United Kingdom

Rosalyn Berrisford

Client Partnerships Director, Awin UK

2020 showed us the power of people... from clients pushing innovation to meet demand and ensuring they could deliver essential services, to publishers supporting advertisers with such willingness and flexibility. We should acknowledge the hard work of those who not only adapted to an entirely new working environment, but embraced it to support each other. It was an intense year!

Briony Sheard
Affiliate Director, MediaCom

68m

Population

Pound Sterling (£)

Currency

93%

Internet penetration rate

31%

Ecommerce penetration rate
(% of total retail)

70%

Mobile penetration rate

$27b

Total ad spend (USD)

$19.6b

Digital ad spend (USD)

$1.2b

Affiliate ad spend estimate (USD)

16%

Projected ad spend growth 2021

4,799
Advertisers
42,853
Publishers
Share of sales by device
Share of sales by publisher type
38%
Coupon Code
29%
Loyalty & Cashback
9%
Sub Networks
7%
Content
5%
Social
5%
Comparison
4%
Search
1%
Email
1%
Tech Partners
1%
Display

There are so many opportunities to diversify our revenue in 2021, particularly within subscription-based models as well as collaborative partnerships – one example being the uniting of advertisers to create special beauty boxes. Virtual events, too. While some might consider them a pandemic 'trend,' I do think that having a virtual spin on any experience - whether physical or solely online - will only create more routes for publishers to explore.

Hannah Coorg
Business Development Director – Commerce, Stylist

Examining the UK

Heading into 2020, Brexit must have considered itself to be the UK’s biggest talking point as crunch talks, port gridlocks and missed deadlines suggested an even longer wait for a resolution. In a year that brought little in the way of familiarity and safe bets, it transpired that there were plenty of other headlines to mull over. 

Even in a market as mature as the UK, the start of 2020 saw ecommerce volumes trending over 2019 levels as the pandemic began to unfold. Prime Minister Boris Johnson was eager to remain optimistic in the face of repeated warnings around health, social and economic damage. As such, the UK was one of the last developed nations to impose significant restrictions on movement. Advice - rather than restrictions - was issued and observed until a national lockdown came into play at the end of March, ensuring businesses were largely protected in Q1.

It took the closure of all non-essential stores and the proliferation of remote working for COVID-19 to really start impacting online retail, which grew by 47% year-on-year during April. While almost every category saw a boost from consumers either maintaining or increasing their levels of spend, data from our network indicated a survival mindset - with groceries, health products, home comforts and horticultural purchases seeing unprecedented volumes. 

The UK was one of the last developed nations to impose significant restrictions from COVID-19.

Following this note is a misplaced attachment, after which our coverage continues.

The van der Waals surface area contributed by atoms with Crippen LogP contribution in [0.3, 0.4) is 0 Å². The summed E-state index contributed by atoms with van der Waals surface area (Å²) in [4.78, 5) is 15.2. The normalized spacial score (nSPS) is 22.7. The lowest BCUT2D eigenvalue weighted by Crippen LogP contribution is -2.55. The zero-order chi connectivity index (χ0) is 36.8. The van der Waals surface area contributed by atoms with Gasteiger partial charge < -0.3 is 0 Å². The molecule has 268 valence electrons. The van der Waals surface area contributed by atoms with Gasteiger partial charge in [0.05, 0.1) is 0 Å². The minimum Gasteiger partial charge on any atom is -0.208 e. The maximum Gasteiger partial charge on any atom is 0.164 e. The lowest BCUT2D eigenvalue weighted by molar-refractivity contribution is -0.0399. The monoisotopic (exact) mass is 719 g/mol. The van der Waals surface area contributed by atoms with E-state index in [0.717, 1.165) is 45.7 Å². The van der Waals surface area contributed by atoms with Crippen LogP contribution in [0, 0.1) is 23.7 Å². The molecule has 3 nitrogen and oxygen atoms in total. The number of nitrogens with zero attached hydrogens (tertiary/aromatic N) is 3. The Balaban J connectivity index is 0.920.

The UK’s online infrastructure is the envy of many established nations but it wasn’t long before retailers felt the strain on their websites and warehouses. The British tradition of ‘waiting in line’ went digital in a big way as brands sought to keep their online stores alive. Facing a scarcity of goods, delivery slots and server capacity, consumers regularly abandoned their purchases and turned to niche retailers as a way of escaping the crowds. Thousands of small brands launched online during Q2, while household names within Fast Moving Consumer Goods (FMCG) took matters into their own hands by introducing direct-to-consumer propositions. It’s not often that SMEs trend so highly on the annual growth charts, but again, 2020 brought little in the way of familiarity.  

Even Telecoms, the UK’s largest sector, failed to maintain any resemblance of a status quo amid sudden shifts in customer behavior. The lockdown forced many Britons to test their speeds as streaming replaced cinemas, VPNs replaced offices, and video conferencing had everyone longing for an evening at the pub. Internet service providers capitalized on numerous spikes in demand, leading to fewer discounts but no shortage of customers switching plans throughout the year. 

The British tradition of ‘waiting in line’ went digital in a big way as brands sought to keep their online stores alive.

Some of the UK’s other core sectors were less fortunate. The affiliate mainstay that is financial products, normally dominated by insurance providers, saw huge decreases off the back of lower activity within the property and automotive sectors. Travel insurance was all but wiped out following the collapse of global tourism, but the picture within the actual Travel sector remains even bleaker – dipping as low as 98% over lockdown. Attempts to reopen the economy over the summer did provide some respite for local accommodation and hospitality businesses, while the airbridges that granted overseas travel to popular destinations helped to ease the international picture. Of course, there is no skirting around what could be unrepairable damage inflicted on one of the world’s biggest industries.